La Jolla Light
Thursday, Jan 15th, 1953
Antigone Presentation Enjoyed Here
A very enthusiastic audience attended the unusual presentation of Antigone at La Jolla Art Centre last Friday evening. Mechthild Johannsen, by use of her remarkable voice color and range, her adequate but never superfluous gesture and the mere shifting of a scarf portrayed all the characters in the Dudley Fitts and George Fitzgerald translations of Sophocles' great drama. She gave each one his peculiar setting: played on reed instruments for intervals: emphasized descriptions by playing on a small Irish harp and strengthened dramatic effects by beating a drum or cymbal. Her range of characterisation made possible even physical differences for in directly dialogue the transformation from the distraught young girl Anigone to the robust and cruel Creon was readily visualized and accepted. Spectators, as tragedy followed tragedy, waited with fascination the inevitable climax and the just punishment of the man who abused his powers and nursed an arrogant pride...... The Greek story, the originality of its presentation, and Miss Johannsen's superb performance gave members of the Art Center a memorable evening. (Freda L. Klapp)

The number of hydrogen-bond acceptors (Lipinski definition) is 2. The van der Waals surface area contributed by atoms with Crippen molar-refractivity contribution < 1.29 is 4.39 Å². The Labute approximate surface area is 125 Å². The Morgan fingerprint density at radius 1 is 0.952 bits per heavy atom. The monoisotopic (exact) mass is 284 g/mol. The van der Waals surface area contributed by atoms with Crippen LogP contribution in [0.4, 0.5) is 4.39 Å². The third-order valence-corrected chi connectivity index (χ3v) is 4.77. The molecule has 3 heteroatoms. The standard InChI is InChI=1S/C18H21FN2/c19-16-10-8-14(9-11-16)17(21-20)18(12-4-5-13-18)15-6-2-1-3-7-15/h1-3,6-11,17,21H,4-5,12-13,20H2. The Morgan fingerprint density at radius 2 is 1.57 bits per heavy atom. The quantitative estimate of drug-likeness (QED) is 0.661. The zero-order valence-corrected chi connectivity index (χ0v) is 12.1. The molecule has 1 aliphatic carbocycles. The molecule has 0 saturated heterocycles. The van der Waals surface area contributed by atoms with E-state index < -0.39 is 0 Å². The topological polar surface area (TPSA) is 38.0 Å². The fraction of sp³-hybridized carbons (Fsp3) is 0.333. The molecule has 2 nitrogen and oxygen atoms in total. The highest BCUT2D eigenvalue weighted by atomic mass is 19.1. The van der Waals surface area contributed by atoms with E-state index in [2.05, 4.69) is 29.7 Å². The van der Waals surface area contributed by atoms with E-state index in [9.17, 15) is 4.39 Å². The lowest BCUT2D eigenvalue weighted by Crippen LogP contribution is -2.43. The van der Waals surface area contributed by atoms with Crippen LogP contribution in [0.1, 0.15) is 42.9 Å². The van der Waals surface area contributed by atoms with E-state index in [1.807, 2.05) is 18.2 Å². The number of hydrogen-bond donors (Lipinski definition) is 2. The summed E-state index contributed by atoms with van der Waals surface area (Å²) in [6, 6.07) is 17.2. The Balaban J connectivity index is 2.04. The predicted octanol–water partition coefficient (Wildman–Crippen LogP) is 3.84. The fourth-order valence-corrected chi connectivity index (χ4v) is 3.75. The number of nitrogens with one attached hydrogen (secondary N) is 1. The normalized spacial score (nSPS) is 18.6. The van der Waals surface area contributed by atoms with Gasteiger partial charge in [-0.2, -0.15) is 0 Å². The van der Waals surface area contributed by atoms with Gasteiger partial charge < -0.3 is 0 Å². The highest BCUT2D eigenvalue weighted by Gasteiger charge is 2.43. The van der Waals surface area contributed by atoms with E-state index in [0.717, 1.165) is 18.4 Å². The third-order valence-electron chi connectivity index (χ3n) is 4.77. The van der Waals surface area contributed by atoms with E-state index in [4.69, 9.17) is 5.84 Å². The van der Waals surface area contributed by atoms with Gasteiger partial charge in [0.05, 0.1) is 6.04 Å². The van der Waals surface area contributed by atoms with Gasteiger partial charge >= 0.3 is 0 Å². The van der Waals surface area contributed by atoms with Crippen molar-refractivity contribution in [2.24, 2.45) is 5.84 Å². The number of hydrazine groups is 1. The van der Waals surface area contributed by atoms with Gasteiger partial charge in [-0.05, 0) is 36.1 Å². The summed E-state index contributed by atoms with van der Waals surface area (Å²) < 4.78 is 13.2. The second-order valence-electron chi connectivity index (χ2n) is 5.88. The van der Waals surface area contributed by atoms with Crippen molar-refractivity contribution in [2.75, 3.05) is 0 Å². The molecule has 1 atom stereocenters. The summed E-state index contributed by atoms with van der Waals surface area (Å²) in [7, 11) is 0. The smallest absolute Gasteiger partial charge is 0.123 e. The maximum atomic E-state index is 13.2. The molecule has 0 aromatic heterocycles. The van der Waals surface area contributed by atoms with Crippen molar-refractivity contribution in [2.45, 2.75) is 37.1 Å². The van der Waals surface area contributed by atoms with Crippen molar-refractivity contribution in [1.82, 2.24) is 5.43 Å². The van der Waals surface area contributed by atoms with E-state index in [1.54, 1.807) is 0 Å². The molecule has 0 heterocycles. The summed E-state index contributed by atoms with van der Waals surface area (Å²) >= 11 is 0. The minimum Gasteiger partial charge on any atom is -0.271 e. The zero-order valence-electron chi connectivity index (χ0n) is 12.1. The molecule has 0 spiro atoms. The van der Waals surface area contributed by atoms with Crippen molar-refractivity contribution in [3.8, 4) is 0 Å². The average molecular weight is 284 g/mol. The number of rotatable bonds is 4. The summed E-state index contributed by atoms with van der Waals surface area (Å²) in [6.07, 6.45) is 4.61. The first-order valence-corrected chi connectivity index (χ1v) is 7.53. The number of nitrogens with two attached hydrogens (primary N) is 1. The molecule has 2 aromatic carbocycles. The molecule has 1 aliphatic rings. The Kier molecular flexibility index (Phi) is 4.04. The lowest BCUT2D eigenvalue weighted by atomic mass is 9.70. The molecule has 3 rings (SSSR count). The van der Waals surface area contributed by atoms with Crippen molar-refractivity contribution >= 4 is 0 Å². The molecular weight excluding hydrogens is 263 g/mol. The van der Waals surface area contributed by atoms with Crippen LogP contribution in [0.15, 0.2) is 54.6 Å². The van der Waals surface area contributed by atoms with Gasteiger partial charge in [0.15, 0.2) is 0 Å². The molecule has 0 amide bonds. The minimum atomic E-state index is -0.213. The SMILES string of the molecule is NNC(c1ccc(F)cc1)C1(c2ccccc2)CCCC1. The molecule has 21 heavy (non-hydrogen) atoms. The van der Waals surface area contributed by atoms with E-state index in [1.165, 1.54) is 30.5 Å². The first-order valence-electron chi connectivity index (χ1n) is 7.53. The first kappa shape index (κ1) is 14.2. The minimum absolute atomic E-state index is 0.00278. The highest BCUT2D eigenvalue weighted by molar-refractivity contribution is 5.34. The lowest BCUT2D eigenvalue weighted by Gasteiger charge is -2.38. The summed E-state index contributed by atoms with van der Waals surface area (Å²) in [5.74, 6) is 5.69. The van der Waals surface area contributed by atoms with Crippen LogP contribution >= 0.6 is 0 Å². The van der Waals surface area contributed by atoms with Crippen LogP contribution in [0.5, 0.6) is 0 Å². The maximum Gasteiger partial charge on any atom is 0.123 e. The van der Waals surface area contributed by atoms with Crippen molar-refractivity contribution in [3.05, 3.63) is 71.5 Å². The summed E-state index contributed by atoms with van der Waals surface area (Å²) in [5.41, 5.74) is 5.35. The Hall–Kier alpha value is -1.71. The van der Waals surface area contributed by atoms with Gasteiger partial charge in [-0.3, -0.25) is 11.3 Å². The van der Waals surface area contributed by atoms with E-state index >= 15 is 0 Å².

Introduction to the dramatic presentation of Antigone by Sophocles
...from programme notes